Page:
BHP, Mitsubishi collaborate to reduce GHG emissions

The agreement was signed June 20 in Tokyo, Japan, by the long-time industry partners, represented by BHP chief executive Andrew Mackenzie and Mitsubishi managing director Sadahiko Haneji
BHP, Mitsubishi collaborate to reduce GHG emissions BHP, Mitsubishi collaborate to reduce GHG emissions BHP, Mitsubishi collaborate to reduce GHG emissions BHP, Mitsubishi collaborate to reduce GHG emissions BHP, Mitsubishi collaborate to reduce GHG emissions

Some examples of BHP's existing investments in low-emissions technology include trials of light electric vehicles powered by lithium-ion batteries

"BHP is committed to accelerating the development of emerging technologies that have the potential to achieve material reductions in greenhouse gas emissions," Andrew Mackenzie said.

"Our new collaboration with Mitsubishi Development demonstrates the important role the private sector can play in bringing these technologies to market. Both companies are committed to emissions reductions in a range of industries, including the steel industry."

BHP has said its partner and customers in Japan are crucial to its technology developments as well as approaches to emissions reductions, ideas which can be carries to other parts of the world for their benefit.

Some examples of BHP's existing investments in low-emissions technology include trials of light electric vehicles powered by lithium-ion batteries as part of BHP's Olympic Dam underground fleet; participation in the Lakeland Battery Storage and Solar project in Australia featuring a 13MW solar PV installation with storage of 5MWh in regional Queensland, Australia; and a US$7.37 million, three-year partnership with Peking University to identify carbon capture and storage deployment barriers within the industrial sector.

Additionally, the miner has invested C$20 million (US$15.2 million) to establish the SaskPower CCS Knowledge Centre at Boundary Dam in Saskatchewan, Canada, the world's first commercial-scale CCS process on a coal-fired power plant. It also has a US$6 million equity investment in Canadian-based Carbon Engineering, leading the development of Direct Air Capture, an innovative technology with the potential to deliver large-scale negative emissions by removing carbon dioxide from the atmosphere; and, in tandem with Australian national research agency CSIRO, BHP is working on a project that is designed to determine the viability of measuring fugitive methane emissions in near real-time from open-cut coal mining environments.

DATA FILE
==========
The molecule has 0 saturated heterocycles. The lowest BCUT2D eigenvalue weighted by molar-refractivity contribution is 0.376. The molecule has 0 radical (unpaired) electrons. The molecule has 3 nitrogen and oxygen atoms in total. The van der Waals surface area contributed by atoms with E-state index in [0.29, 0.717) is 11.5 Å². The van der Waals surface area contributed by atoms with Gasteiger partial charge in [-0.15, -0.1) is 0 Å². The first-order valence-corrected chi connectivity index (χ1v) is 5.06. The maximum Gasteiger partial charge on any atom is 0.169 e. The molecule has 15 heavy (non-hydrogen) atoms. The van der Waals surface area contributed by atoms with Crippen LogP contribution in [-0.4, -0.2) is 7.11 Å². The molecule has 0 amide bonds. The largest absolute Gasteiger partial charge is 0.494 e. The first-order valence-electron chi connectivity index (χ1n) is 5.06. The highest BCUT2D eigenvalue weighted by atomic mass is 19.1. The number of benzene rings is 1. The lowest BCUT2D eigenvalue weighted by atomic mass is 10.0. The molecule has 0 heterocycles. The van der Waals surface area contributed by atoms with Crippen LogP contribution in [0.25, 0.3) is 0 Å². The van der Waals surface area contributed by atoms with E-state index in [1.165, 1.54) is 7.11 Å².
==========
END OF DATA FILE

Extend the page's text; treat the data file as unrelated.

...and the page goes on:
Mitsubishi Development managing director and CEO Sadahiko Haneji said the MoU is important to it for engaging in the country's mineral resource activities.

"Mitsubishi Corporation Group, and therefore MDP, is committed to simultaneously generating economic value, environmental value and societal value through all business activities it conducts," he said.

"In line with this principle and guided by commitment to corporate social responsibility as well as global climate targets, MDP is enhancing its efforts to generate further environmental value, to help society transition to a low-carbon future."

BHP, which began partnering with Japan in the 1960s, now calls the country its largest customer. Sales to the country in fiscal year 2018 were US$4.7 billion, up 50% year-on-year.

It now supplies iron ore, coal, copper, nickel, uranium, LPG and LNG to Japanese customers.